Sunday, January 9, 2011

or maybe not an ulcer...

This afternoon I decided to do a fecal test on Jackson.  He was wormed about a month ago, he doesn't typically carry many worms, and it's winter so I was SURE it would be clean.  Mistake #1, never be SURE.  He has a pretty heavy load of roundworms.  Go figure.  So, I canceled the vet appt for Wednesday and I'll buy wormer tomorrow.  I may even give him a seven day intensive since the last dose didn't completely work. 

And, yes, I do my own fecal tests.  One year for Christmas Santa brought me all the stuff.  My family (not horsey at all) was appalled as I opened gifts of fecal solution, etc.  It's really not hard and I don't like the idea of worming "just because."  Plus, there is all the concern now with the worms becoming resistant (maybe part of the issue here?) so this way I can target the specific parasite and zap them.

First I collect a small sample in this little container.  I fill it with fecal solution, agitate, put a slide on top and let it rest 20 minutes.
sample in solution with slide

Then I put on a cover slip and put it under the microscope.  You don't need super duper magnification.  A school microscope works fine.

I have my reference book handy:

I like this book because it has great pictures.  Here's the page for roundworms.

So, hopefully Jackson will be feeling better soon.  And, boy do I feel dumb!!! 


  1. Ah! That had crossed my mind but I hate to jump to conclusions with limited information. At least you found the source! I've struggled with roundworm resistance in the past as well. Panacur Power Pacs seem to wipe them out the best for me.

    I love your kit that you have set up for testing! Do you have the info of where you got the solution? VERY cool (and I can understand why your family didn't understand--mine is the same way, looking at me weird when I talked about inseminating a mare. They couldn't appreciate the experience like I could LOL!)

  2. Very interesting that you've got the equipment to do it yourself - doesn't look too difficult. Hope treating that solves the problem.

  3. I don't know where Brett got the solution and collection tubes (it was awhile ago) but I know he got the stuff online. I think there are a number of sources.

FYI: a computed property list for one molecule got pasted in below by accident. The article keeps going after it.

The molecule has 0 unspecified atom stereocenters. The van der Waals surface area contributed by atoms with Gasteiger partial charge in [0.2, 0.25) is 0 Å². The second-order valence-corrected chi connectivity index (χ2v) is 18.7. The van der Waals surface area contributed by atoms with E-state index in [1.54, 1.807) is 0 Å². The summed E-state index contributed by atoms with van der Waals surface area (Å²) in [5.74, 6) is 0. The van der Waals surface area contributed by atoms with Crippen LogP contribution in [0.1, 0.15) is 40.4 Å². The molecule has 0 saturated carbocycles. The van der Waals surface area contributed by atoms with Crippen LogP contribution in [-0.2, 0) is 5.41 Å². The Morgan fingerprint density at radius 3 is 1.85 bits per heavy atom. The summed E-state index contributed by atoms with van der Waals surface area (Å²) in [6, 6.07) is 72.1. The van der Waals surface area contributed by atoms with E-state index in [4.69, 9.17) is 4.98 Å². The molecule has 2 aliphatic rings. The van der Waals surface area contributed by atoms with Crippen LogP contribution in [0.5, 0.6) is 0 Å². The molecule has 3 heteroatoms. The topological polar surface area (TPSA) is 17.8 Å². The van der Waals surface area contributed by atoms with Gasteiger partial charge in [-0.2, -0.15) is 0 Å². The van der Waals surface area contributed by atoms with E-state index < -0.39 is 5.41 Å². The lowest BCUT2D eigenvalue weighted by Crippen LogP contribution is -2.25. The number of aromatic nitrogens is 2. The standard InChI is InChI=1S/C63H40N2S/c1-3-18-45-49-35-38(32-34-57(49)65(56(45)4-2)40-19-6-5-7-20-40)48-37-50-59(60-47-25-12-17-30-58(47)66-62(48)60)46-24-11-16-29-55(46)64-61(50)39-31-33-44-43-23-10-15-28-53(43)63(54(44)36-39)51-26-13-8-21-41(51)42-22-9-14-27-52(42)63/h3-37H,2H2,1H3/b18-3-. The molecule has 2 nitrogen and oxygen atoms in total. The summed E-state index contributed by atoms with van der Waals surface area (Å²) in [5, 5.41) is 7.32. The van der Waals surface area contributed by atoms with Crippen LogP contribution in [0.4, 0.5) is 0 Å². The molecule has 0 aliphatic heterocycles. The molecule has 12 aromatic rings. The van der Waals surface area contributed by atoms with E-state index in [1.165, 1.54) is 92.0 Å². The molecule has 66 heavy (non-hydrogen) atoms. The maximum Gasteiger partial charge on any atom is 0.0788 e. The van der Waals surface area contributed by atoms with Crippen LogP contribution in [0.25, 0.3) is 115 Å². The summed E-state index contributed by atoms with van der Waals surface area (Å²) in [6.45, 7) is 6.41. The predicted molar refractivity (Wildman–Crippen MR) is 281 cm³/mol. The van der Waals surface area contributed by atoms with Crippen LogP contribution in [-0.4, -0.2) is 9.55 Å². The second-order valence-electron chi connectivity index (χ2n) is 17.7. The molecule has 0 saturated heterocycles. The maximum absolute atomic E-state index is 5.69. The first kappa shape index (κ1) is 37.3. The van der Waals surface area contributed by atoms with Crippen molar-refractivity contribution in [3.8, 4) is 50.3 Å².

4. I think it's not only wise and appropriate but also very responsible to check your equines for worms instead of just dosing them "because the calendar says so."

    Do you use a dropper to take the solution out and put it on the slide?

    And, I don't understand why some family would look askance at 'doing' stool samples yourself... it's only poo.

    Kind regards, Kitty

  5. What a great idea - do it yourself! I hope your sweet Jackson is feeling better soon - nasty worms! Ugh - the worms are definitely more disgusting than the manure!

    I had to test manure for many years at the large animal vet clinic where I worked. I think we called it "floating" and it looked exactly like what you are doing. I was horrible though when it came to looking in the microscope and identifying things. I would say, "Oh, there is something!" and Doc would say, "no, that is a piece of grain." :)

  6. That is so cool that you do the fecal tests yourself. You've inspired me - I'm going to look up all the items online.

    Hope Jackson feels better soon!

  7. Wow, I didn't even know you could buy this stuff yourself! A lot easier than having to send it in the mail to a lab somewhere.

  8. I just had to deal with round worms here too. I wonder if they're becoming particularly resistant or it's just coincidence.

    Doing your own testing sounds like a great plan. I wonder if I could actually see anything through the microscope with my weird eyes. I would have to check that out first but I might give this a try. I hate giving wormer just because. Being able to be specific just makes so much more sense.


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